[0012] The above set forth and other features of the present teachings are made more apparent in the ensuing Detailed Description of the Invention when read in conjunction with the attached Drawings, wherein:

[0013]FIG. 1 depicts a computing system embodying user interface input systems in accordance with the teachings herein;

[0014]FIG. 2 is a simplified block diagram that illustrates the digitizer input system of FIG. 1 in greater detail;

[0015]FIG. 3 is a flow diagram of an exemplary method used by the digitizer input system to extend the GUI of a computing device to incorporate a paper pad in accordance with the teachings herein;

[0016]FIG. 4 is a simplified block diagram that illustrates software aspects of the teachings herein; and

[0017]FIG. 5 is a depiction of an exemplary operation of the digitizer input device system of FIG. 1 in accordance with the teachings herein.

DETAILED DESCRIPTION OF THE INVENTION

[0018]FIG. 1 is depicts an overview of an integrated computing system 10. Computing system 10 includes a computing device such as, but not limited to, a PC (personal computer) 200 interfaced with an input device system. The input device system is, in the presently preferred embodiment, a digitizer input system 100. PC 200 and digitizer input system 100 are shown configured in an integrated unit. The computing system 10 may be laid open as shown; folded shut; and folded over onto itself so that either PC 200 or digitizer input system 100 is operatively exposed for use by a user. Although shown together in an integrated unit, PC 200 and digitizer input system 100 can optionally be housed independently of one another. Integration of the two systems facilitates the portable nature of computing system 10, but is not a requirement for computing system 10.

[0019] PC 200 preferably includes a display screen 20, a keyboard 15, a CPU for executing operating system and application instructions, random access memory (RAM) for temporary storage of data, read only memory (ROM) for permanent storage of data, which can include instructions for implementing the PC operating system, and an internal battery (not shown) for providing an electrical source of power to PC 200. PC 200 may also include, or provide means for coupling to, peripheral devices, such as, but not limited to a network card, memory storage/playback devices (e.g., a removable magnetic disk, DVD and CD-ROM players), etc.

[0020] Digitizer input system 100 includes a digitizer grid 30 that extends, preferably, substantially over the entire area of the digitizer input system 100, or a large portion thereof as depicted in FIG. 2, in order to provide a maximum input working area. The size of the digitizer grid 30 can be varied to meet the constraints of various applications. Digitizer input system 100 operates to track and determine the position of input pen 40 based on RF (radio frequency) signal(s) emitted by input pen 40. Digitizer grid 30 detects the position of input pen 40 based on the relative strength and position of the RF signals emitted by the input pen 40 in relation to digitizer grid 30. Note that the signal(s) emitted and detected by digitizer system 100 need not be limited to RF signals. Other signals such as, for example, ultrasonic and infrared signals (IR) can be employed.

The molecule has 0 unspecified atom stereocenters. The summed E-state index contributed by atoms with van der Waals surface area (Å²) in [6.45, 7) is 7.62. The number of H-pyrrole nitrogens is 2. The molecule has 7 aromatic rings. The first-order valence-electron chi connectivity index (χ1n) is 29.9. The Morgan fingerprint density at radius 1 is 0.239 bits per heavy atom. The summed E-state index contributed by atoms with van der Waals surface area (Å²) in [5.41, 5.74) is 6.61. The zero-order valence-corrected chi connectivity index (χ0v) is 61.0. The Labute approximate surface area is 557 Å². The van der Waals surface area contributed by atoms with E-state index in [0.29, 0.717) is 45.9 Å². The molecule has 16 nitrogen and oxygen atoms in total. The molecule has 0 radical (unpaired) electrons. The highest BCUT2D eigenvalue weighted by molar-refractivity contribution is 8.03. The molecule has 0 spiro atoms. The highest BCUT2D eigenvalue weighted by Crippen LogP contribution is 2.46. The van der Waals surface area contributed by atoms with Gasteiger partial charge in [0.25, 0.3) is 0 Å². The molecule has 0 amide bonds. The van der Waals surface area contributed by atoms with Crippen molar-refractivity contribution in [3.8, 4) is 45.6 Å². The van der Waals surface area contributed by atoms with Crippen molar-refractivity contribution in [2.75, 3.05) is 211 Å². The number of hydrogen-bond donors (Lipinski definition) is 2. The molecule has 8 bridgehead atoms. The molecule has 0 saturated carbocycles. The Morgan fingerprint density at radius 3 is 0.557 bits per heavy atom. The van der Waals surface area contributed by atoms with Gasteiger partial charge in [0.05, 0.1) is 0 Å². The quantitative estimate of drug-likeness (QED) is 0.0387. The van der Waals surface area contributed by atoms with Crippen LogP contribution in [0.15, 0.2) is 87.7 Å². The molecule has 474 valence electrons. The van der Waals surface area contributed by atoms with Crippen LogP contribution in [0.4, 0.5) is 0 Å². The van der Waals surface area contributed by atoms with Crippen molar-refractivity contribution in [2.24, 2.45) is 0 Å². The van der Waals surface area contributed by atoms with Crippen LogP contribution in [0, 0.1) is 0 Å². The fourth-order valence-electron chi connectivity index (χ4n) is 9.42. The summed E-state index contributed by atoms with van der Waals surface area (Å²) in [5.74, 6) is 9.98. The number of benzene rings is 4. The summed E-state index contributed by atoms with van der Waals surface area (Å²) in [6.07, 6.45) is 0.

[0021] The general operation of digitizer pads is known to those skilled in the art of computer input devices, and as such, will not be discussed in detail herein. Digitizer input system 100 tracks, determines, and records pen positions and pen strokes of input pen 40.

[0022]FIG. 2 provides a detailed view of the exemplary computing system 10 depicted in FIG. 1. With reference to FIG. 2, it is shown that digitizer input system 100 includes a CPU 60 and a memory 70. CPU 60 may be a general purpose microprocessor, though not limited to such, for providing system logic and control of digitizer input system 100. Memory 70 is preferably flash RAM, but other forms of memory storage may be used such as, but not limited to, static RAM or a hard drive. Memory 70 provides storage capability for storing pen positions and pen strokes of input pen 40. Digitizer input system 100 also preferably includes a display, such as an LCD display 45 for displaying information related to input data provided by input pen 40, a menu scroll bar 25, and a menu bar 35.

[0023] CPU 60 and memory 70 provide local processing and storage, respectively, of input data provided by input pen 40. Since digitizer input system 100 has its own local memory and processing means, PC 200 coupled to digitizer input system 100 need not be relied upon for processing and/or storage of input data received by digitizer input system 100.

[0024] Digitizer input system 100 and PC 200 are, in the presently preferred embodiment, coupled together through a bidirectional wired serial communication link 210. Communication link 210 is not limited to a wired connection or a serial communication protocol. Accordingly, communication link may be a wired or wireless communication link (e.g., IR or RF).